Active participants at the first ISO IT Forum. Photo:ISO/Granier

The three-day event (29 November-1 December 2011) attracted more than 80 participants and experts from 35 countries who discussed IT's contribution to achieving ISO’s strategic objectives. They also discussed:

  • IT-related trends that raise new paradigms or opportunities for standards organizations to consider as the ISO community concentrates on its customers, products and processes
  • How to understand better the IT tools and services that ISO offers, how they affect current projects and will provide improved assistance to customers,creating new standardization products and contributing to shorter development times.

David Ratcliffe, ISO Director of Information Technology and Electronic Services, and Pekka Järvinen, Chairman of the ISO IT Advisory Group, opened the forum. They highlighted the importance of communication and the exchange of experience within the ISO community to make ISO members more aware of the benefits of ongoing IT projects and to encourage them to incorporate ISO's IT innovations into their own work.

Rob Steele, ISO Secretary-General, explained the links between IT and the seven key objectives of the ISO Strategic Plan 2011-2015. "Without IT", he said, "how could ISO develop and deliver standards in the short timeframes needed by customers?"

He pointed out that 32 new ISO technical groups had been established since 2005, underlining both the need for new standards and the requirement to develop them with a process that is simpler, faster and better.

Keynote speaker, Marc Prensky, a writer and speaker on training and education, offered the participants some new perspectives on, “Communicating standards to 21st century audiences”. "We have moved into a new context of accelerating change and the change is going to come incredibly quickly", he said, citing the example of young people who have adapted to technology by becoming more mobile. ”Today, the issue is less the way we communicate and how we communicate collective world wisdom to the 21st century audience, ” he said, urging ISO to make an increased use of social media and video to interact with its audience.

The forum highlighted how ISO's IT department supports the ISO Strategic Plan. By providing a platform and services to realize ISO's global vision for 2015, ISO will become the world’s leading provider of high-quality, globally relevant International Standards through its members and stakeholders.

David Ratcliffe described the services provided by  ISO's IT department today, and  the future trends at the international, national and regional levels. An important role is to make sure information can be exchanged more efficiently.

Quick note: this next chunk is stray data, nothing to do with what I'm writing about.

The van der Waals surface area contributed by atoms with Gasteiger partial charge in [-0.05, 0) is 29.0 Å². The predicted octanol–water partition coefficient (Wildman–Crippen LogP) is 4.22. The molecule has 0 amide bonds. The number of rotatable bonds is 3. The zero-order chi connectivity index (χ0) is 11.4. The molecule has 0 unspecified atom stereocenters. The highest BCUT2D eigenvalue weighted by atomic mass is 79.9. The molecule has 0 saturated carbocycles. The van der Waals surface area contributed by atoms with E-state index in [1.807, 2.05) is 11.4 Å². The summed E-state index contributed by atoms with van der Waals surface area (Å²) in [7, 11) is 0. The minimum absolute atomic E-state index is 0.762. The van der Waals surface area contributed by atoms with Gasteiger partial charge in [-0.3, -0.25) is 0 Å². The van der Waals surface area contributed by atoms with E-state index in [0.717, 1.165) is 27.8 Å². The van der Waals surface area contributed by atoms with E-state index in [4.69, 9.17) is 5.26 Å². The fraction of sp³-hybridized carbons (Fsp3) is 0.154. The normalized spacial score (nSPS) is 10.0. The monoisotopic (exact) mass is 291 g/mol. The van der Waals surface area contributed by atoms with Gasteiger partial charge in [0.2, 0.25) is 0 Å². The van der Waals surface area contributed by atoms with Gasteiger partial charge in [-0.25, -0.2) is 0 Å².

In terms of need, customers want to have easier access to information, workflow integration, flexibility, mobility. In such an evolving IT world, new trends appear such as tablets, social media, mobile and cloud computing. These need to be taken into account if ISO is to stay in the race to meet customers’ growing needs.

Nicolas Fleury, ISO Director of Marketing, Communication and Information, spoke on the strategic aspects and put ISO’s XML project into context:" In terms of trends," he said, " we clearly see an increased use of mobile devices. For example, in 2011 there is a growth of 188 % of the visitors coming to the ISO Website using smartphones and tablets.

“XML is the key to answer the new challenges ISO has to face in its role as a publisher. That is why ISO Council gave high priority to the implementation of an ISO publishing system based on XML. The technology should enable the advanced customized exploitation of the content of ISO standards, and the development by ISO members and ISO Central Secretariat of services able to answer existing and future needs of customers. We have begun the conversion of the entire catalogue of ISO standards to XML format."

Kevin McKinley, ISO Deputy Secretary-General, and Trevor Vyze, ISO Director Standard Development Department, gave an update on the Living Lab project whose purpose is to build an environment to improve the efficiency and effectiveness of a reduced end-to-end ISO standards development process.

The standardization process is currently perceived as too slow and complex and ISO, therefore, needs to have simpler, faster and better processes. Currently, these elements are being tested in the Living Lab to identify what works and what does not.

Parallel sessions allowed participants to discover more about ISO and IT, including topics such as:

  • Using IT to facilitate public commenting on standards under development, and increase the transparency and openness of ISO’s processes
  • Using IT to facilitate collaboration between the experts who develop ISO’s standards.